By carrying out the automatic selection of channels known from D5 in an EPG system of the sort known from either D1 or D2 the skilled person would arrive at the subject-matter of granted claim 1.
VII. In a letter dated 26 October 2006 the appellant informed the board that it had changed its name and filed a copy of the corresponding extract from the German commercial register.
VIII. In a letter dated 12 April 2007 the respondent withdrew the opposition.
IX. The board issued a summons to oral proceedings, but subsequently cancelled the oral proceedings scheduled to take place on 30 July 2009 by a registered letter with advice of delivery dated 7 May 2009.
Reasons for the Decision
1. Admissibility of the appeal
The appeal is admissible.
2. The meaning of the expression in granted claim 1 "enabled"
Feature V1 of granted claim 1 refers to storing "channels and time periods of the day" when certain television channels are "enabled for viewing". Feature V2 refers to retrieving channels which are "currently enabled" based on a current time period of the day, and feature V6 refers to inserting "the retrieved channels in the other field" (foreground or background; see features V4 and V5). Therefore, in the context of claim 1 as a whole, television channels being "enabled for viewing" means that they are included in the cycle of retrieved channels shown in the other field (for instance a PIP window) on the television when the channels are sequentially inserted by generation of a channel sequencing command signal (feature V7), a particular channel only being included in the cycle if the current time of day falls within user-defined time periods stored together with the channels of the first group in the memory.
According to the appealed decision, a channel is essentially "enabled" if a program is being currently broadcast on it; see reasons, page 4, paragraphs 4 and 5.
This interpretation does not take due account of the meaning of the term when set in the proper context of what is stored in the memory and what is retrieved from the memory. As set out above, the invention is concerned with a selection of channels dependent on (user-defined) periods of the day. This is fully supported by the patent description. According to paragraph , the invention provides a method for surfing a spectrum of television channels which simplifies the finding and displaying of a desired channel. As explained in paragraphs  to  and illustrated in figure 2, the remote controller has a plurality of "theme" keys, including a key for the theme "News". The user stores channels under each theme key, paragraph  describing the storing of the "NBC" channel under the "News" theme in the theme memory together with "times for which the channel is enabled". In the case set out in paragraph , three time ranges are defined by the user which are used to enable the NBC channel only at these times. At other times the NBC channel is skipped over. The reason for this is given in paragraph , namely that the user knows that during the defined time ranges the NBC channel shows news. According to paragraph , the user can view channels under a particular theme by pressing the theme key, causing the remote controller to transmit signals to the television causing it to cycle through the channels stored under that theme key in a PIP window, allowing the user to select a channel. As paragraph  explains, "This system enables the user to eliminate channels that are not of interest when deciding upon a program to watch." Hence the board disagrees with the interpretation of the term "enabled" as set out in the appealed decision.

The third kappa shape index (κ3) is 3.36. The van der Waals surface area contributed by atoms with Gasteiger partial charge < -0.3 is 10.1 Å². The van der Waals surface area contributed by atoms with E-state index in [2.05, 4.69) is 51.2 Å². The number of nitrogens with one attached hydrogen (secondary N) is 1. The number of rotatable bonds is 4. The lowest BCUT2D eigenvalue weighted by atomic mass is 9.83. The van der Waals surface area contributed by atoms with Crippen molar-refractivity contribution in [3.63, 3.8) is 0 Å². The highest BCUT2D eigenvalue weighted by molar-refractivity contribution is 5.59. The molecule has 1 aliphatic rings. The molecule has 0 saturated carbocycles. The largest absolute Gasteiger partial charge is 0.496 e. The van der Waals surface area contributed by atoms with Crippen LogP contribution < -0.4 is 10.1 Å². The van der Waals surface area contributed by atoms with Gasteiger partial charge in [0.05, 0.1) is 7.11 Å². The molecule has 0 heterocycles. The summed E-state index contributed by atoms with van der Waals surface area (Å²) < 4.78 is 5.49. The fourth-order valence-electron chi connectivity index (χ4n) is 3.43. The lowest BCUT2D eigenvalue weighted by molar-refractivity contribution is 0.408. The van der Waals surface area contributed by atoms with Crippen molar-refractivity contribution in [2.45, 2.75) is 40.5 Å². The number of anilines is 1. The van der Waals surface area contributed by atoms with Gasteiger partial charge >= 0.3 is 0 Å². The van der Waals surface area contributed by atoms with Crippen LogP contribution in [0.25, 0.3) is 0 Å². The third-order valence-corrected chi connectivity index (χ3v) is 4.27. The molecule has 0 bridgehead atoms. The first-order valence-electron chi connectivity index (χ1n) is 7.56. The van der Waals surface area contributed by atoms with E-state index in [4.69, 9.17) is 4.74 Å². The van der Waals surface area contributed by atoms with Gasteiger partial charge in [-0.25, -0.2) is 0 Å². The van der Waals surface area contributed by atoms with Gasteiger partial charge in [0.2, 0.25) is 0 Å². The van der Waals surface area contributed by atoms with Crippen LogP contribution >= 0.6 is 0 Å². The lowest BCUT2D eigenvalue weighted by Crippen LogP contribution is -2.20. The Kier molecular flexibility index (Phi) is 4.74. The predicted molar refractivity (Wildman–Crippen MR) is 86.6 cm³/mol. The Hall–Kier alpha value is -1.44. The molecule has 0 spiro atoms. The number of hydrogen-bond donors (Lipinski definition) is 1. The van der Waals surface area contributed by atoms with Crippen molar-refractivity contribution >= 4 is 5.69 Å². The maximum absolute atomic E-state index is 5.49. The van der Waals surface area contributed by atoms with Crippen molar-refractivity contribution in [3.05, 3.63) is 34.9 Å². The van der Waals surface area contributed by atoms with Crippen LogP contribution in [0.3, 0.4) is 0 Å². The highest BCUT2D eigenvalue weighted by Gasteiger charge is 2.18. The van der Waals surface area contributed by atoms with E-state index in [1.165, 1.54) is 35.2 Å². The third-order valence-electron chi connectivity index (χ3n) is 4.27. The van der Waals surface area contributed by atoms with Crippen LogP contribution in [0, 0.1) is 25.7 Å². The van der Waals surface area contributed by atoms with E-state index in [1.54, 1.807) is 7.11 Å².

3. Document D5
D5 concerns a system which allows a television viewer to watch a cassette tape from a VCR (in "VCR mode") or a TV channel from a tuner (in "TV mode") and to simultaneously search alternative TV channels using a PIP window superimposed on the main screen of the monitor, the objective being to "facilitate the channel selection"; see column 1, lines 42 to 50. The selection is facilitated by providing an automatic sequential display in a PIP window when a scan key is pressed until it is stopped in response to another press of the scan key; see claims 1 and 2. This approach avoids the inconvenience of using a ten-key pad or channel up/down keys to select TV channels.